Max Shachtman

A Workers Party Statement on Labor’s Great Advance

The Significance of
the GM Strike Program

(29 April 1946)

From Labor Action, Vol. 10 No. 17, 29 April 1946, p. 2-M.
Transcription & mark-up by Einde O’Callaghan for the Marxists’ Internet Archive.

The following article consists of the essential excerpts from a letter which Max Shachtman, national secretary of the Workers Party, has sent to members of the party. It contains an analysis of recent events in the United Automobile Workers Union, especially with regard to the program put forward by the UAW during the recent GM strike and the significance which that program has for the entire American working class. We believe that this letter will be of interest and value to all Labor Action readers:


Dear Comrades:

The end of the war has unleashed a powerful movement of the workers which had been successfully restrained and even suppressed during the war by the bourgeoisie acting through the trade union bureaucracy. This movement is manifested in the series of strikes that has swept some of the most important basic industries of the country. It is more clearly manifested in the demands that the workers are making and most clearly manifested in the demands that were made in the strike against the General Motors Corporation. Outside of the organized revolutionary Marxists, the auto workers may be considered as the most advanced section of the American working class. What they think and say and do today the rest of the working class will think and say and do in due time; hence the enormous political significance of what our press has designated as the GM program. Our task is to take the GM program, not in the literal way in which it was presented by Reuther, but in the most radical interpretation that we can give it and utilize it as a bridge over which to bring the workers to an ever clearer understanding of the situation, of their tasks and of the revolutionary method we propose for accomplishing these tasks. That means that we must become the most consistent and radical champions of the GM program ...

This program gripped the imagination of tens and probably hundreds of thousands of workers, perhaps even of millions, and the fact that the bourgeoisie recognized its importance to such an extent that it found it necessary to launch a nation-wide ideological campaign against it as a threat to the very foundations of the system of “free enterprise,” that is, of capitalism itself. By this program the GM workers demanded that they should have an important voice in establishing not only the scale of wages but the scale of prices and of profits. Looked at from the purely formal standpoint, these demands could be placed in the category of “class collaboration,” the idea that side by side and on an “equal” footing labor and capital would decide these fundamental questions.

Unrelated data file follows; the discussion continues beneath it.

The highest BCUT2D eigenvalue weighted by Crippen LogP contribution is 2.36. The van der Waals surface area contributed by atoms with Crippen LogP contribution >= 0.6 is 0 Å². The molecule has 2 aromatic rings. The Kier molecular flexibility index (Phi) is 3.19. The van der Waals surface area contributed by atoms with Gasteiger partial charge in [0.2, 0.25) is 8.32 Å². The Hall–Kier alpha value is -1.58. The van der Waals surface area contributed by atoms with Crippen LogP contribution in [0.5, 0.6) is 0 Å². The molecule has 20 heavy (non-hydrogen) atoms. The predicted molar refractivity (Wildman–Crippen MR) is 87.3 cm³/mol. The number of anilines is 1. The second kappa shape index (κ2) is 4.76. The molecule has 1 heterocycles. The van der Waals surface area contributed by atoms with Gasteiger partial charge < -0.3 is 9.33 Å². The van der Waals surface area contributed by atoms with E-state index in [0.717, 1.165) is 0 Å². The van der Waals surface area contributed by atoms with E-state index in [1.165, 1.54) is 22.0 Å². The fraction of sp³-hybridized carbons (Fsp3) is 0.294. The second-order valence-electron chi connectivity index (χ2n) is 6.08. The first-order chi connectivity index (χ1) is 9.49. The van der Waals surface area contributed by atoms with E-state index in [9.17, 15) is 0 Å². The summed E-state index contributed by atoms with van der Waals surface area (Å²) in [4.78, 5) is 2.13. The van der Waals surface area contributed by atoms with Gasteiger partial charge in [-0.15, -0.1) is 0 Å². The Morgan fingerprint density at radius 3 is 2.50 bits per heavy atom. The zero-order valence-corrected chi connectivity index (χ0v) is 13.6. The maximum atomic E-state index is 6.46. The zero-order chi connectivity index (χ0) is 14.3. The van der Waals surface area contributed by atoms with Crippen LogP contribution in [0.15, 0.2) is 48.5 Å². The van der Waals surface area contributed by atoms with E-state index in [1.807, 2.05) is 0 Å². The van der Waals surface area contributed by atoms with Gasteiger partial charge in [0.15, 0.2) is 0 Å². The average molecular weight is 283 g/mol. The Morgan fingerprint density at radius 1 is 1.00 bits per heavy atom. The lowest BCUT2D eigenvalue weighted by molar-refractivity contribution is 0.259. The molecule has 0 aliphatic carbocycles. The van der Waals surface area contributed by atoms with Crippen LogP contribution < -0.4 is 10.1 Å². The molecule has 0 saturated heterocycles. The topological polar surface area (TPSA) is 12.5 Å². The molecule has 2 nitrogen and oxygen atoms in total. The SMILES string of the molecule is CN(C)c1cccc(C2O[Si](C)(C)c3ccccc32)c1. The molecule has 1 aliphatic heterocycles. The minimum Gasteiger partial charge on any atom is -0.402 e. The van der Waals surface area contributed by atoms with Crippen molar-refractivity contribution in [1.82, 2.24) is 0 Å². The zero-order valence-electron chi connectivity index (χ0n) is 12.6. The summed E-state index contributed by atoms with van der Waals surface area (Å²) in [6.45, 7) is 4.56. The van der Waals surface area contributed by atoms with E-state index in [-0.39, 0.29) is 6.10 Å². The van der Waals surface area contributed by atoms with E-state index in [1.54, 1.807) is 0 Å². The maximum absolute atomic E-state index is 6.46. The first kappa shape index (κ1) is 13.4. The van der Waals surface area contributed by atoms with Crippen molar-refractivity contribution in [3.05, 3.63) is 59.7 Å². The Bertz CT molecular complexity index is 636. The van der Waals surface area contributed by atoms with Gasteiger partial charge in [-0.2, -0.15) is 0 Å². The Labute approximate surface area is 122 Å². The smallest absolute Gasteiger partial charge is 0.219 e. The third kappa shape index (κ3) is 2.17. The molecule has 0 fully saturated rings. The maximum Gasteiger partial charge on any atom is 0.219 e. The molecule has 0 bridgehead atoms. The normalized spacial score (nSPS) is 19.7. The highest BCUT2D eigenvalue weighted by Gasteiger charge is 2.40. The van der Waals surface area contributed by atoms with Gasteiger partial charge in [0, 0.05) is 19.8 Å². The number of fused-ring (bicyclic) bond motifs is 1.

But looked at from the standpoint of the movement of the working class, the demands have revolutionary implications. It is precisely these implications that we must make clear to the workers to the point where we succeed in ridding them of all ideas of class collaboration and moving them to think in terms of workers’ power. Apart from ourselves, only the big bourgeoisie understood this clearly; hence their desperate counter-campaign.

Wages, Profits, Prices Intimately Connected

If the purely formal aspects of the demands are set aside, the GM workers declared in effect: the industry can give us a decent wage (30 cents an hour increase). The question of a decent wage can no longer be settled by looking at the problem of wages alone. Wages are inseparably connected with prices and profits. We declare that we can get a decent wage and you, the corporation, can draw a “decent profit” without prices being raised to the consumer.

At one and the same time this signified a vote of non-confidence in the “managers” of “free enterprise,” a demand for direct intervention by labor in the running of the economy as a whole, for only the direct control of the economy can make possible the regulation of wages AND prices AND profits. From this demand to the demand for a government which will control wages, prices and profits in the interests of labor or of the “consumer” is only one step, regardless of how long it may take the working class to take this step.

There can be no question but that the workers realize, to one degree or another, that with this program, which insisted not only on a decent wage for the workers and a “fair profit” to the employers. but on protecting the consumers by the demand for low prices, the labor movement received the support of the general public (i.e., of the middle classes) to a far greater and more significant extent than at any time in recent history. This cannot but have the effect in the long run of encouraging the workers to persist in this course.

Accordingly, this makes it possible for us to concretize our propaganda work of pointing out that when labor makes a bold effort to assume the responsibility for the nation as a whole, it does not need to worry about the middle classes but can be assured of their sympathy and even of their outright support. It is an excellent argument against all those in the labor movement who oppose a LABOR party and propose instead a THIRD party because, they argue, the “public” will not follow the leadership of a class party.

The Emphasis We Gave to the GM Program